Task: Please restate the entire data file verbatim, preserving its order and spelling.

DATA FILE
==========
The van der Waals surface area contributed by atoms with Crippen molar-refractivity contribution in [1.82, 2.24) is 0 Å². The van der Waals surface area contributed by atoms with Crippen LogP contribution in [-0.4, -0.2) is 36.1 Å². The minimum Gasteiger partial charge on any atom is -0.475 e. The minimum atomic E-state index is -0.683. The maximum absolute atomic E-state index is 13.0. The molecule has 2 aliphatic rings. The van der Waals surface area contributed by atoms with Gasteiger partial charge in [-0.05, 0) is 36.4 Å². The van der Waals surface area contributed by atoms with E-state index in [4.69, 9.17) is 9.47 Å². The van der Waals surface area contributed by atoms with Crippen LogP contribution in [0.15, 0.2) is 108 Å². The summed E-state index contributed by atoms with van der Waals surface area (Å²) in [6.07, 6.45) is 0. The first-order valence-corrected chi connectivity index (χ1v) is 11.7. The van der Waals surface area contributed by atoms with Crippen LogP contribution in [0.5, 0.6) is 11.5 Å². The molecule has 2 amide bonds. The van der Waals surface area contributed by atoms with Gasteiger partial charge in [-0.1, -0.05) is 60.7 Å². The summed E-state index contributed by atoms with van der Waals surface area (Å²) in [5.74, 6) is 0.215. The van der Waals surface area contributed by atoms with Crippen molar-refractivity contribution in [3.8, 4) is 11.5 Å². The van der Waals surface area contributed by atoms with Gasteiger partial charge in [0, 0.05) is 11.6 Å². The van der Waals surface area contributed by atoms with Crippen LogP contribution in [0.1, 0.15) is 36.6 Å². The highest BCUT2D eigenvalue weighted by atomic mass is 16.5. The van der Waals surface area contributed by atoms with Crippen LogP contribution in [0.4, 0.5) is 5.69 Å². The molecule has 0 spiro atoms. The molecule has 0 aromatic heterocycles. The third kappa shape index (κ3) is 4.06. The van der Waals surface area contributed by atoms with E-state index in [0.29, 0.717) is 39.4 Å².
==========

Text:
The van der Waals surface area contributed by atoms with Crippen molar-refractivity contribution in [1.82, 2.24) is 0 Å². The van der Waals surface area contributed by atoms with Crippen LogP contribution in [-0.4, -0.2) is 36.1 Å². The minimum Gasteiger partial charge on any atom is -0.475 e. The minimum atomic E-state index is -0.683. The maximum absolute atomic E-state index is 13.0. The molecule has 2 aliphatic rings. The van der Waals surface area contributed by atoms with Gasteiger partial charge in [-0.05, 0) is 36.4 Å². The van der Waals surface area contributed by atoms with E-state index in [4.69, 9.17) is 9.47 Å². The van der Waals surface area contributed by atoms with Crippen LogP contribution in [0.15, 0.2) is 108 Å². The summed E-state index contributed by atoms with van der Waals surface area (Å²) in [6.07, 6.45) is 0. The first-order valence-corrected chi connectivity index (χ1v) is 11.7. The van der Waals surface area contributed by atoms with Crippen LogP contribution in [0.5, 0.6) is 11.5 Å². The molecule has 2 amide bonds. The van der Waals surface area contributed by atoms with Gasteiger partial charge in [-0.1, -0.05) is 60.7 Å². The summed E-state index contributed by atoms with van der Waals surface area (Å²) in [5.74, 6) is 0.215. The van der Waals surface area contributed by atoms with Crippen molar-refractivity contribution in [3.8, 4) is 11.5 Å². The van der Waals surface area contributed by atoms with Gasteiger partial charge in [0, 0.05) is 11.6 Å². The van der Waals surface area contributed by atoms with Crippen LogP contribution in [0.1, 0.15) is 36.6 Å². The highest BCUT2D eigenvalue weighted by atomic mass is 16.5. The van der Waals surface area contributed by atoms with Crippen LogP contribution in [0.4, 0.5) is 5.69 Å². The molecule has 0 spiro atoms. The molecule has 0 aromatic heterocycles. The third kappa shape index (κ3) is 4.06. The van der Waals surface area contributed by atoms with E-state index in [0.29, 0.717) is 39.4 Å².